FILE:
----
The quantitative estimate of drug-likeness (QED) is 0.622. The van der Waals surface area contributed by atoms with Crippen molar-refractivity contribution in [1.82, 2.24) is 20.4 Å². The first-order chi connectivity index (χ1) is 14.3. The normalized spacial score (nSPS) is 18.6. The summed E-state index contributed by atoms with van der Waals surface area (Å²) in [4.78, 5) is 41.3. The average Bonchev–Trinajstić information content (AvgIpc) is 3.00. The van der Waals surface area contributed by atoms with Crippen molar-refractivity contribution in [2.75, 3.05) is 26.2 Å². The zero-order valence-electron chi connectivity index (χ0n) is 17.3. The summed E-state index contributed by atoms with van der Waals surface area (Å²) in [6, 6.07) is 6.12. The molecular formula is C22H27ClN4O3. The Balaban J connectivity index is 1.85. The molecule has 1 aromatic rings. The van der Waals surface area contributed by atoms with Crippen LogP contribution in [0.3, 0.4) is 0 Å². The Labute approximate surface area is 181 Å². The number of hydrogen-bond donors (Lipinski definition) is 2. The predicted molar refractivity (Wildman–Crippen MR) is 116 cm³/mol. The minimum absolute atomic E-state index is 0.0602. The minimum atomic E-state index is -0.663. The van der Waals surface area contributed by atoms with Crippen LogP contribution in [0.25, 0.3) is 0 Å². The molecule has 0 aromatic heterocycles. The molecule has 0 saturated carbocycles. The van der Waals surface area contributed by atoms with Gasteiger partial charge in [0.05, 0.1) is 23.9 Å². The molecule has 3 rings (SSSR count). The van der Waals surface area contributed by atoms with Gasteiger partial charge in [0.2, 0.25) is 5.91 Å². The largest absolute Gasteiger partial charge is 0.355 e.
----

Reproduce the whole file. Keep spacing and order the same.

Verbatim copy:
The quantitative estimate of drug-likeness (QED) is 0.622. The van der Waals surface area contributed by atoms with Crippen molar-refractivity contribution in [1.82, 2.24) is 20.4 Å². The first-order chi connectivity index (χ1) is 14.3. The normalized spacial score (nSPS) is 18.6. The summed E-state index contributed by atoms with van der Waals surface area (Å²) in [4.78, 5) is 41.3. The average Bonchev–Trinajstić information content (AvgIpc) is 3.00. The van der Waals surface area contributed by atoms with Crippen molar-refractivity contribution in [2.75, 3.05) is 26.2 Å². The zero-order valence-electron chi connectivity index (χ0n) is 17.3. The summed E-state index contributed by atoms with van der Waals surface area (Å²) in [6, 6.07) is 6.12. The molecular formula is C22H27ClN4O3. The Balaban J connectivity index is 1.85. The molecule has 1 aromatic rings. The van der Waals surface area contributed by atoms with Crippen LogP contribution in [0.3, 0.4) is 0 Å². The Labute approximate surface area is 181 Å². The number of hydrogen-bond donors (Lipinski definition) is 2. The predicted molar refractivity (Wildman–Crippen MR) is 116 cm³/mol. The minimum absolute atomic E-state index is 0.0602. The minimum atomic E-state index is -0.663. The van der Waals surface area contributed by atoms with Crippen LogP contribution in [0.25, 0.3) is 0 Å². The molecule has 0 aromatic heterocycles. The molecule has 0 saturated carbocycles. The van der Waals surface area contributed by atoms with Gasteiger partial charge in [0.05, 0.1) is 23.9 Å². The molecule has 3 rings (SSSR count). The van der Waals surface area contributed by atoms with Gasteiger partial charge in [0.2, 0.25) is 5.91 Å². The largest absolute Gasteiger partial charge is 0.355 e.